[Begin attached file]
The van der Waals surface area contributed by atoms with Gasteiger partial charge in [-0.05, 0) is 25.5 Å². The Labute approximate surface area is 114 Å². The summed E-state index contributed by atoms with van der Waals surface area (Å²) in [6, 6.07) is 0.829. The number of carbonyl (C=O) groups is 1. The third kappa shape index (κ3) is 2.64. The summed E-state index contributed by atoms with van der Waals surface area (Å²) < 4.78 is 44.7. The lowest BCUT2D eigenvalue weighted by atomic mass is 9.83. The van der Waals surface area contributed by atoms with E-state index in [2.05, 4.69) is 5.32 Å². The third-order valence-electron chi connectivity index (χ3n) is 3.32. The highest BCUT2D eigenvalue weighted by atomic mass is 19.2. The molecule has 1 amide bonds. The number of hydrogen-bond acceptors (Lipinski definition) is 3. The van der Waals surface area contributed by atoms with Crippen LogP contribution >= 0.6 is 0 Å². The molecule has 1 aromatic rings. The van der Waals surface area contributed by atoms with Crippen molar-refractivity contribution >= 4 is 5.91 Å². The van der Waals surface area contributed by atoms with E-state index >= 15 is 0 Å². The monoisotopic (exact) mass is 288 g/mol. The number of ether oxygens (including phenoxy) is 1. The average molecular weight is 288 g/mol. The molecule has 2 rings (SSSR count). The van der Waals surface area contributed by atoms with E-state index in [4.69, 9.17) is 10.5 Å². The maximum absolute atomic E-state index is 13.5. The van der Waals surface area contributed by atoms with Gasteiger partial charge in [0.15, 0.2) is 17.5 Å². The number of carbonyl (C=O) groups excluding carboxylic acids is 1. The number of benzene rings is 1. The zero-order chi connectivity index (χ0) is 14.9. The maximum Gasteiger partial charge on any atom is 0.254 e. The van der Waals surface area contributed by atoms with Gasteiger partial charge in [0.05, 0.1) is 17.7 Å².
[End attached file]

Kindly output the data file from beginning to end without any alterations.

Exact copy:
The van der Waals surface area contributed by atoms with Gasteiger partial charge in [-0.05, 0) is 25.5 Å². The Labute approximate surface area is 114 Å². The summed E-state index contributed by atoms with van der Waals surface area (Å²) in [6, 6.07) is 0.829. The number of carbonyl (C=O) groups is 1. The third kappa shape index (κ3) is 2.64. The summed E-state index contributed by atoms with van der Waals surface area (Å²) < 4.78 is 44.7. The lowest BCUT2D eigenvalue weighted by atomic mass is 9.83. The van der Waals surface area contributed by atoms with E-state index in [2.05, 4.69) is 5.32 Å². The third-order valence-electron chi connectivity index (χ3n) is 3.32. The highest BCUT2D eigenvalue weighted by atomic mass is 19.2. The molecule has 1 amide bonds. The number of hydrogen-bond acceptors (Lipinski definition) is 3. The van der Waals surface area contributed by atoms with Crippen LogP contribution >= 0.6 is 0 Å². The molecule has 1 aromatic rings. The van der Waals surface area contributed by atoms with Crippen molar-refractivity contribution >= 4 is 5.91 Å². The van der Waals surface area contributed by atoms with E-state index >= 15 is 0 Å². The monoisotopic (exact) mass is 288 g/mol. The number of ether oxygens (including phenoxy) is 1. The average molecular weight is 288 g/mol. The molecule has 2 rings (SSSR count). The van der Waals surface area contributed by atoms with E-state index in [4.69, 9.17) is 10.5 Å². The maximum absolute atomic E-state index is 13.5. The van der Waals surface area contributed by atoms with Gasteiger partial charge in [0.15, 0.2) is 17.5 Å². The number of carbonyl (C=O) groups excluding carboxylic acids is 1. The number of benzene rings is 1. The zero-order chi connectivity index (χ0) is 14.9. The maximum Gasteiger partial charge on any atom is 0.254 e. The van der Waals surface area contributed by atoms with Gasteiger partial charge in [0.05, 0.1) is 17.7 Å².